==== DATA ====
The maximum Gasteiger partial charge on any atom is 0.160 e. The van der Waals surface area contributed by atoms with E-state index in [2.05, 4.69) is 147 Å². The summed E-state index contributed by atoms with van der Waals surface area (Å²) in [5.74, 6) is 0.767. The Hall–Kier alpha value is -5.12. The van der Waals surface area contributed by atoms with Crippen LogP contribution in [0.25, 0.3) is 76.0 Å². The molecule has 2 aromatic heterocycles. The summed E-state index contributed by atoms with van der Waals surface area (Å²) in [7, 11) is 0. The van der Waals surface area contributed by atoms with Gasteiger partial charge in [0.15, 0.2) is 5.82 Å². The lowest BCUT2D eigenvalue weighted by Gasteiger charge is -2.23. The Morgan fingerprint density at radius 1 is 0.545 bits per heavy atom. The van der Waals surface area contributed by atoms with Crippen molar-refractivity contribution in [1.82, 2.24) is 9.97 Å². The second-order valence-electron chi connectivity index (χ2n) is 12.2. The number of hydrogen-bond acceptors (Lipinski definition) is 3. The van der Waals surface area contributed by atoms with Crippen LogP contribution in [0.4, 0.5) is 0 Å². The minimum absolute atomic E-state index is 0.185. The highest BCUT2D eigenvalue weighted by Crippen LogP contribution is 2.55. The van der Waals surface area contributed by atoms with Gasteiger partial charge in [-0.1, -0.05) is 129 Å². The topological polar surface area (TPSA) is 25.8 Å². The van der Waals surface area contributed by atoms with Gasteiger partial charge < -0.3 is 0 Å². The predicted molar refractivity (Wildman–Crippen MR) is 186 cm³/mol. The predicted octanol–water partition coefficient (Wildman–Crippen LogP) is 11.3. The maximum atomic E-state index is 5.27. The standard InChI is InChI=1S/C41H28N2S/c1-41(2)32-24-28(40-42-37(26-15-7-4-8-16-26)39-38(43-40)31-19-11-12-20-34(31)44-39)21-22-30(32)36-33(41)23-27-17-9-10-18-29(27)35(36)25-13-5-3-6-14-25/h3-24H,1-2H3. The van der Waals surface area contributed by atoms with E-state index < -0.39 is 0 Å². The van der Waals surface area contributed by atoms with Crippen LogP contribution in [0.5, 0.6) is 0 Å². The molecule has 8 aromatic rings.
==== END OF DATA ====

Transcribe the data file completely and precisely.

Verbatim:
The maximum Gasteiger partial charge on any atom is 0.160 e. The van der Waals surface area contributed by atoms with E-state index in [2.05, 4.69) is 147 Å². The summed E-state index contributed by atoms with van der Waals surface area (Å²) in [5.74, 6) is 0.767. The Hall–Kier alpha value is -5.12. The van der Waals surface area contributed by atoms with Crippen LogP contribution in [0.25, 0.3) is 76.0 Å². The molecule has 2 aromatic heterocycles. The summed E-state index contributed by atoms with van der Waals surface area (Å²) in [7, 11) is 0. The van der Waals surface area contributed by atoms with Gasteiger partial charge in [0.15, 0.2) is 5.82 Å². The lowest BCUT2D eigenvalue weighted by Gasteiger charge is -2.23. The Morgan fingerprint density at radius 1 is 0.545 bits per heavy atom. The van der Waals surface area contributed by atoms with Crippen molar-refractivity contribution in [1.82, 2.24) is 9.97 Å². The second-order valence-electron chi connectivity index (χ2n) is 12.2. The number of hydrogen-bond acceptors (Lipinski definition) is 3. The van der Waals surface area contributed by atoms with Crippen LogP contribution in [0.4, 0.5) is 0 Å². The minimum absolute atomic E-state index is 0.185. The highest BCUT2D eigenvalue weighted by Crippen LogP contribution is 2.55. The van der Waals surface area contributed by atoms with Gasteiger partial charge in [-0.1, -0.05) is 129 Å². The topological polar surface area (TPSA) is 25.8 Å². The van der Waals surface area contributed by atoms with Gasteiger partial charge < -0.3 is 0 Å². The predicted molar refractivity (Wildman–Crippen MR) is 186 cm³/mol. The predicted octanol–water partition coefficient (Wildman–Crippen LogP) is 11.3. The maximum atomic E-state index is 5.27. The standard InChI is InChI=1S/C41H28N2S/c1-41(2)32-24-28(40-42-37(26-15-7-4-8-16-26)39-38(43-40)31-19-11-12-20-34(31)44-39)21-22-30(32)36-33(41)23-27-17-9-10-18-29(27)35(36)25-13-5-3-6-14-25/h3-24H,1-2H3. The van der Waals surface area contributed by atoms with E-state index < -0.39 is 0 Å². The van der Waals surface area contributed by atoms with Crippen LogP contribution in [0.5, 0.6) is 0 Å². The molecule has 8 aromatic rings.